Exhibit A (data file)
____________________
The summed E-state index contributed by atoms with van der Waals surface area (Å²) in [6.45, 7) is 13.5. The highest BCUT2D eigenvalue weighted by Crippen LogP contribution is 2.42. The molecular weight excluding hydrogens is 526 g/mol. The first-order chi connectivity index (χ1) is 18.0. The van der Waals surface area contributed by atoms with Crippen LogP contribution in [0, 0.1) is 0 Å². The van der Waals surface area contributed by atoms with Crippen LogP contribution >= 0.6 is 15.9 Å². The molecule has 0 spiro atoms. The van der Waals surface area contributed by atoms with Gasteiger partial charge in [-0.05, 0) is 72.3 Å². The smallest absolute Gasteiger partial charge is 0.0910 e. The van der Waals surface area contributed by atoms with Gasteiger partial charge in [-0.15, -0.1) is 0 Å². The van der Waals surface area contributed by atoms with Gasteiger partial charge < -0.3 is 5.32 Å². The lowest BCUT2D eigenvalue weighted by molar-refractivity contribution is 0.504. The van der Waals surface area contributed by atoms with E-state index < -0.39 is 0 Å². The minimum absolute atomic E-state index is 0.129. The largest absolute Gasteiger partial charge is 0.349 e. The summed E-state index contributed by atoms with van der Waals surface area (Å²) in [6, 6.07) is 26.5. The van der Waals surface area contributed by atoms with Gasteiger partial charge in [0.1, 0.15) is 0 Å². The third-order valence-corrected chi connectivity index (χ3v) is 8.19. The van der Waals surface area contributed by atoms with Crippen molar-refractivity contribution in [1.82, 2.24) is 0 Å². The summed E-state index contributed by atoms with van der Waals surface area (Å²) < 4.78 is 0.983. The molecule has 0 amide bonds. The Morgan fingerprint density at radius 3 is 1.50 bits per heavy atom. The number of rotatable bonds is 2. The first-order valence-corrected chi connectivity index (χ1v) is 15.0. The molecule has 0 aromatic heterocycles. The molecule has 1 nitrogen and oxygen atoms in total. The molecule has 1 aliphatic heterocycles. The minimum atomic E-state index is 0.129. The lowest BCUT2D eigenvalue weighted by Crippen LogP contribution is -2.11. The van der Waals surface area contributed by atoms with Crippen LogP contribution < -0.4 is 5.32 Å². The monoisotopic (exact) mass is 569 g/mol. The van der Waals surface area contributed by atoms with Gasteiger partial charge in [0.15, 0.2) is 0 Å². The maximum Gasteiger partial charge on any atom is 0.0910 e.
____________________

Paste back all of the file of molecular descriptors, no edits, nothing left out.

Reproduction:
The summed E-state index contributed by atoms with van der Waals surface area (Å²) in [6.45, 7) is 13.5. The highest BCUT2D eigenvalue weighted by Crippen LogP contribution is 2.42. The molecular weight excluding hydrogens is 526 g/mol. The first-order chi connectivity index (χ1) is 18.0. The van der Waals surface area contributed by atoms with Crippen LogP contribution in [0, 0.1) is 0 Å². The van der Waals surface area contributed by atoms with Crippen LogP contribution >= 0.6 is 15.9 Å². The molecule has 0 spiro atoms. The van der Waals surface area contributed by atoms with Gasteiger partial charge in [-0.05, 0) is 72.3 Å². The smallest absolute Gasteiger partial charge is 0.0910 e. The van der Waals surface area contributed by atoms with Gasteiger partial charge in [-0.15, -0.1) is 0 Å². The van der Waals surface area contributed by atoms with Gasteiger partial charge < -0.3 is 5.32 Å². The lowest BCUT2D eigenvalue weighted by molar-refractivity contribution is 0.504. The van der Waals surface area contributed by atoms with E-state index < -0.39 is 0 Å². The minimum absolute atomic E-state index is 0.129. The largest absolute Gasteiger partial charge is 0.349 e. The summed E-state index contributed by atoms with van der Waals surface area (Å²) in [6, 6.07) is 26.5. The van der Waals surface area contributed by atoms with Gasteiger partial charge in [0.1, 0.15) is 0 Å². The third-order valence-corrected chi connectivity index (χ3v) is 8.19. The van der Waals surface area contributed by atoms with Crippen molar-refractivity contribution in [1.82, 2.24) is 0 Å². The summed E-state index contributed by atoms with van der Waals surface area (Å²) < 4.78 is 0.983. The molecule has 0 amide bonds. The Morgan fingerprint density at radius 3 is 1.50 bits per heavy atom. The number of rotatable bonds is 2. The first-order valence-corrected chi connectivity index (χ1v) is 15.0. The molecule has 0 aromatic heterocycles. The molecule has 1 nitrogen and oxygen atoms in total. The molecule has 1 aliphatic heterocycles. The minimum atomic E-state index is 0.129. The lowest BCUT2D eigenvalue weighted by Crippen LogP contribution is -2.11. The van der Waals surface area contributed by atoms with Crippen LogP contribution < -0.4 is 5.32 Å². The monoisotopic (exact) mass is 569 g/mol. The van der Waals surface area contributed by atoms with Gasteiger partial charge in [0.15, 0.2) is 0 Å². The maximum Gasteiger partial charge on any atom is 0.0910 e.